Facing the side of Pennsylvania Plaza‘s bulk on West 31st Street is the low-rise Capuchin Monastery of the Church of St. John the Baptist. This building is part of a larger religious complex and entering here leads to a side entrance of the church sanctuary. The hallway inside this building looks out on the west to a modernist courtyard used by the Capuchin monks. The front of the church on 30th Street looks like this (the top of the steeple can be seen in the background of the picture below).
The monastery dates from 1972-74 and was designed by the architecture firm of Genovese and Maddelene, who also did this Catholic church in a similar brown brick. The Christ figure and stained glass window above the door is by Benoit Gilsoul, who also did the sculpture on this building.
St. Mary Star of the Sea is located close to the entrance to City Island on City Island Avenue, next to the Samuel Pell House, one of the oldest houses on the island. It was built in 1958-59 and is the third church on site; both the previous wooden structures were destroyed by fire, the second in 1956. The parish also includes the St. Mary Star of the Sea School, a more classical-style building from the 1940s on Minnieford Avenue. However the Catholic Archdiocese announced this month that it would be closing the school this year in response to dwindling enrollment.
This site represents one of the many “holdout” stories that dot New York City’s architectural landscape, albeit with a twist. Here, St. Peter’s Church agreed to sell their existing 1903 building for the development of a new Citicorp headquarters, but as they could not find another site they wanted in Midtown, the decision was made to build a new church in the same location with a massive skyscraper cantilevered over it. Hugh Stubbins and Associates, a Cambridge-based firm, (recently featured), designed the complex in association with Emery Roth & Sons. According to Robert A. M. Stern’s New York 1960, which has a section on the Citicorp project, Edward Larrabee Barnes was also affiliated with the project as an adviser to the church.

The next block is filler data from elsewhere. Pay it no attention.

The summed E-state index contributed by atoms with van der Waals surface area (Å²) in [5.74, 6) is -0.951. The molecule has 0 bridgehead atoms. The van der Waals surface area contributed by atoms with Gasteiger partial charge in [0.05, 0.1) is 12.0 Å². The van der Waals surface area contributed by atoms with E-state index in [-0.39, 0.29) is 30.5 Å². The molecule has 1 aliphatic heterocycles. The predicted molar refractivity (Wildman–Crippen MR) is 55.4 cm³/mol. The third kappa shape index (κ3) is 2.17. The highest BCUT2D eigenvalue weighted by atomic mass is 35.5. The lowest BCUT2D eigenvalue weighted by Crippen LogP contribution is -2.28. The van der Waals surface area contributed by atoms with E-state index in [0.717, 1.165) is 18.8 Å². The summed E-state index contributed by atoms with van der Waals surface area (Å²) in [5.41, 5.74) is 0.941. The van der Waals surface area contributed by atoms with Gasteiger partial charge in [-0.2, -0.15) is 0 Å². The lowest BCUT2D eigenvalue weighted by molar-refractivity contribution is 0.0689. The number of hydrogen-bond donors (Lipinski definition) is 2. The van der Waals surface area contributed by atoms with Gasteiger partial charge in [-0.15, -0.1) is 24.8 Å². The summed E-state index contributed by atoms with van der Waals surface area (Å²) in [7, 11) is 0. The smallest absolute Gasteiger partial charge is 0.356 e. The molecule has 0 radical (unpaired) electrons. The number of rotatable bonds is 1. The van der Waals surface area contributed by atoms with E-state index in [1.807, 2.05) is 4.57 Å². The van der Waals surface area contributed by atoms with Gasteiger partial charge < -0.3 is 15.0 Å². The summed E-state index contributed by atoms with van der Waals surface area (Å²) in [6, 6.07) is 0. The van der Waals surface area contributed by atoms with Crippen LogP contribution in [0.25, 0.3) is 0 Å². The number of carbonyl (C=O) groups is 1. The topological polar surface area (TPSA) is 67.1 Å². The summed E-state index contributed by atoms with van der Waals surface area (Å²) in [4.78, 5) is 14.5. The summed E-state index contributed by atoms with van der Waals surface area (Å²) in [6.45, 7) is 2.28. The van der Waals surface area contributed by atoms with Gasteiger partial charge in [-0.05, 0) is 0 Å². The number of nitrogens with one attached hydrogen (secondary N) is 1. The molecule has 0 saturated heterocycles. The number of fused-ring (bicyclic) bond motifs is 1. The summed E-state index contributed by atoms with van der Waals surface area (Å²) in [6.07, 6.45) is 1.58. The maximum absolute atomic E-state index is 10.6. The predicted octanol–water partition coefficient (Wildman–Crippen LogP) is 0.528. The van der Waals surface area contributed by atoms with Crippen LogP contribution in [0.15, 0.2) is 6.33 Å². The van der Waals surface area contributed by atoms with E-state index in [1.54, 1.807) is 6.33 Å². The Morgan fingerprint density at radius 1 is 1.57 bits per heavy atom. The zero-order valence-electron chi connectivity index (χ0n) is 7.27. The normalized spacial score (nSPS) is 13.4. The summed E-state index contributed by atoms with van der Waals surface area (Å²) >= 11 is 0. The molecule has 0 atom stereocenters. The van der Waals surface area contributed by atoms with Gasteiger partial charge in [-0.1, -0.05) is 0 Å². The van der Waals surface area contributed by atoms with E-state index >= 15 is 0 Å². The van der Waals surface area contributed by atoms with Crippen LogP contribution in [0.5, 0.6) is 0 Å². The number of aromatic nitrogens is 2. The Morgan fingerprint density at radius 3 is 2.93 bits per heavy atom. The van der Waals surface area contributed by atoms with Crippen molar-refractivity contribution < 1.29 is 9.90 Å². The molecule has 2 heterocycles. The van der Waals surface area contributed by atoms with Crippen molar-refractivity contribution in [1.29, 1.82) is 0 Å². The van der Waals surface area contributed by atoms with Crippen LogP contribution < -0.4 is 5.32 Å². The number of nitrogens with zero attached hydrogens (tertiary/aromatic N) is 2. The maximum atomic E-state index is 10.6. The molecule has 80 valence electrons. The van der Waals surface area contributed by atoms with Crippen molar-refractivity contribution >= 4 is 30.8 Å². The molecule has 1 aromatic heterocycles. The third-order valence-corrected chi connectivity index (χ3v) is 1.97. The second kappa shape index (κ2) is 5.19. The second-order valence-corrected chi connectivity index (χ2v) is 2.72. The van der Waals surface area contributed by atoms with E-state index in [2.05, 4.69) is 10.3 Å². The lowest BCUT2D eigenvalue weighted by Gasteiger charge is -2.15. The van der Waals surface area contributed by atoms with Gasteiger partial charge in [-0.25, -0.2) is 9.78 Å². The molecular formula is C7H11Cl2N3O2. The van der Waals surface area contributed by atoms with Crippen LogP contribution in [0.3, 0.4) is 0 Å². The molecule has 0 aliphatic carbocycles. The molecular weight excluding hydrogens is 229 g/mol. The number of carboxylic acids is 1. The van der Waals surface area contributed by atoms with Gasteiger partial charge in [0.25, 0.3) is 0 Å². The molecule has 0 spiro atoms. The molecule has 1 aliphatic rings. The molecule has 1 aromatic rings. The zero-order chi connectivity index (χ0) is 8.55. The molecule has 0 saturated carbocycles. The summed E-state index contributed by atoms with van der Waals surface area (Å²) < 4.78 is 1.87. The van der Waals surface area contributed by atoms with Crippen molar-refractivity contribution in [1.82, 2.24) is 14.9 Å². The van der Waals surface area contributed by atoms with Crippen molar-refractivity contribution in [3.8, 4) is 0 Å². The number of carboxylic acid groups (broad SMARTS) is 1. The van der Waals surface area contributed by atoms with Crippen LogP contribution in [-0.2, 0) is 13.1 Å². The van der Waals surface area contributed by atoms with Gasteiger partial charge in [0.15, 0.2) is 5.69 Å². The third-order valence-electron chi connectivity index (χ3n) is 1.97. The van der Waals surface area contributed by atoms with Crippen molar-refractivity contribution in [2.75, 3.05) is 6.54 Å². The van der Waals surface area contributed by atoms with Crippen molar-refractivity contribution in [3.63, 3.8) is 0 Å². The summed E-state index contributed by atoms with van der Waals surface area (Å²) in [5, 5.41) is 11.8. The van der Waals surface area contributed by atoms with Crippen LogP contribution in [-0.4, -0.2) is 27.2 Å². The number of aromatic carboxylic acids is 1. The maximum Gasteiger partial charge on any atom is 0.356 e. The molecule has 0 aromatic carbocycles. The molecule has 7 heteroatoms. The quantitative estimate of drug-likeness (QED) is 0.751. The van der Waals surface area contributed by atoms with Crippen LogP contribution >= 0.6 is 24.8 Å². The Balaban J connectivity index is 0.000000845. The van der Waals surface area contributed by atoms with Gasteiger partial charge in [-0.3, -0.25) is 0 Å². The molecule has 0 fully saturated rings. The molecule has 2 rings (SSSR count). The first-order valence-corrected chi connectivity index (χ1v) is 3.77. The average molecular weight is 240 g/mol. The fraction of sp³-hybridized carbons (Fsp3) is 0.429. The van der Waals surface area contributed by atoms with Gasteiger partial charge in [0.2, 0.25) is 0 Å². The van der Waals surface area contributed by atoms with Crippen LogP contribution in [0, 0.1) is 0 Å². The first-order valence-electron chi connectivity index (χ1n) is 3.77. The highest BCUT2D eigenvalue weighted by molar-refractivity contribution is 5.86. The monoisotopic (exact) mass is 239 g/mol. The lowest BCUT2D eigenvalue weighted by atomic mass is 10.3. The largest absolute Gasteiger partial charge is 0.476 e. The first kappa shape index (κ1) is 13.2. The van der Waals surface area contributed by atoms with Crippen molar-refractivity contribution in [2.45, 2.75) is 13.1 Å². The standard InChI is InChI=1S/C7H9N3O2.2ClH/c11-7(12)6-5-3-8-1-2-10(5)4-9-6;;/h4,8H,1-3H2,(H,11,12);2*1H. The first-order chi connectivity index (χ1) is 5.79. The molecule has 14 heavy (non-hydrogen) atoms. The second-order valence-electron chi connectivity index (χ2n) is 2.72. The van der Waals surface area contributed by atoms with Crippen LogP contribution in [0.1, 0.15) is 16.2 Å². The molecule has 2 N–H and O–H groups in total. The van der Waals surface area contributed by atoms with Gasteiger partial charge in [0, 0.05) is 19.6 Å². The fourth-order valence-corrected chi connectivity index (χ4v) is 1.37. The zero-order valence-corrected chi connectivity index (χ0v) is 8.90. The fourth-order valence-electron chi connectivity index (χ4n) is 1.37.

The interior of the church was designed by Vignelli Associates, including furniture, fabrics, ceremonial objects and even interior colors. The main entrance is on 54th Street with the sanctuary below street level but visible through large vertical windows.
The exterior cross is by Arnaldo Pomodoro, behind which can be seen the organ structure. Besides the cross, there are numerous significant artworks and installations in the church designed by noted artists, including the entire Chapel of the Good Shepherd, designed by Louise Nevelson. The church’s website has a comprehensive section on the artworks and building as a whole.
The tower, which is not the main focus of this article, was the fourth largest building in New York City when built, although Paul Goldberger, in his New York Times review, noted that the aluminum skin made the skyscraper feel light for such a massive building. The complex also includes a low-rise atrium mall and a major public plaza with subway entrance improvements, water features, and numerous stepped terraces.